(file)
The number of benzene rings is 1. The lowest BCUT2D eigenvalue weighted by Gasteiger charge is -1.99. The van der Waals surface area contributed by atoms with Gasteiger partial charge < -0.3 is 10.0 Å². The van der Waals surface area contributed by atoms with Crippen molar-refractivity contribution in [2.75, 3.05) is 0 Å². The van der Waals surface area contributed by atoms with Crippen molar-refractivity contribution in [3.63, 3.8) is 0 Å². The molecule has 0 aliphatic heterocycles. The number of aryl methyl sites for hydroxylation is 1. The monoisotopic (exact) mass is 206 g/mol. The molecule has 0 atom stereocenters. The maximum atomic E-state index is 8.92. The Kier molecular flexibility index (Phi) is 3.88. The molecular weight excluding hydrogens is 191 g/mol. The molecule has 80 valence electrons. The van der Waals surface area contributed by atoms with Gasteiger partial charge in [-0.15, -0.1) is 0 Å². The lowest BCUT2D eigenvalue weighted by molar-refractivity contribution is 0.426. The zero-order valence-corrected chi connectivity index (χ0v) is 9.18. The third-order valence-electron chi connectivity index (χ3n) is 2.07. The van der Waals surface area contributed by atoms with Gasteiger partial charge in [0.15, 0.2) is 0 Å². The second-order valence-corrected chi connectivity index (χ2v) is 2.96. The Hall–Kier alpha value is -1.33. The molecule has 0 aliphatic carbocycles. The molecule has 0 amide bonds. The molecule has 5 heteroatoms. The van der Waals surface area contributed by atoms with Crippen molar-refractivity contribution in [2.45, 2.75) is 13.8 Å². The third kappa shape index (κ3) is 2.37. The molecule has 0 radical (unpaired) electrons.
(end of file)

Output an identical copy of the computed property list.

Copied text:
The number of benzene rings is 1. The lowest BCUT2D eigenvalue weighted by Gasteiger charge is -1.99. The van der Waals surface area contributed by atoms with Gasteiger partial charge < -0.3 is 10.0 Å². The van der Waals surface area contributed by atoms with Crippen molar-refractivity contribution in [2.75, 3.05) is 0 Å². The van der Waals surface area contributed by atoms with Crippen molar-refractivity contribution in [3.63, 3.8) is 0 Å². The molecule has 0 aliphatic heterocycles. The number of aryl methyl sites for hydroxylation is 1. The monoisotopic (exact) mass is 206 g/mol. The molecule has 0 atom stereocenters. The maximum atomic E-state index is 8.92. The Kier molecular flexibility index (Phi) is 3.88. The molecular weight excluding hydrogens is 191 g/mol. The molecule has 80 valence electrons. The van der Waals surface area contributed by atoms with Gasteiger partial charge in [-0.15, -0.1) is 0 Å². The lowest BCUT2D eigenvalue weighted by molar-refractivity contribution is 0.426. The zero-order valence-corrected chi connectivity index (χ0v) is 9.18. The third-order valence-electron chi connectivity index (χ3n) is 2.07. The van der Waals surface area contributed by atoms with Gasteiger partial charge in [0.15, 0.2) is 0 Å². The second-order valence-corrected chi connectivity index (χ2v) is 2.96. The Hall–Kier alpha value is -1.33. The molecule has 0 aliphatic carbocycles. The molecule has 0 amide bonds. The molecule has 5 heteroatoms. The van der Waals surface area contributed by atoms with Crippen molar-refractivity contribution in [2.45, 2.75) is 13.8 Å². The third kappa shape index (κ3) is 2.37. The molecule has 0 radical (unpaired) electrons.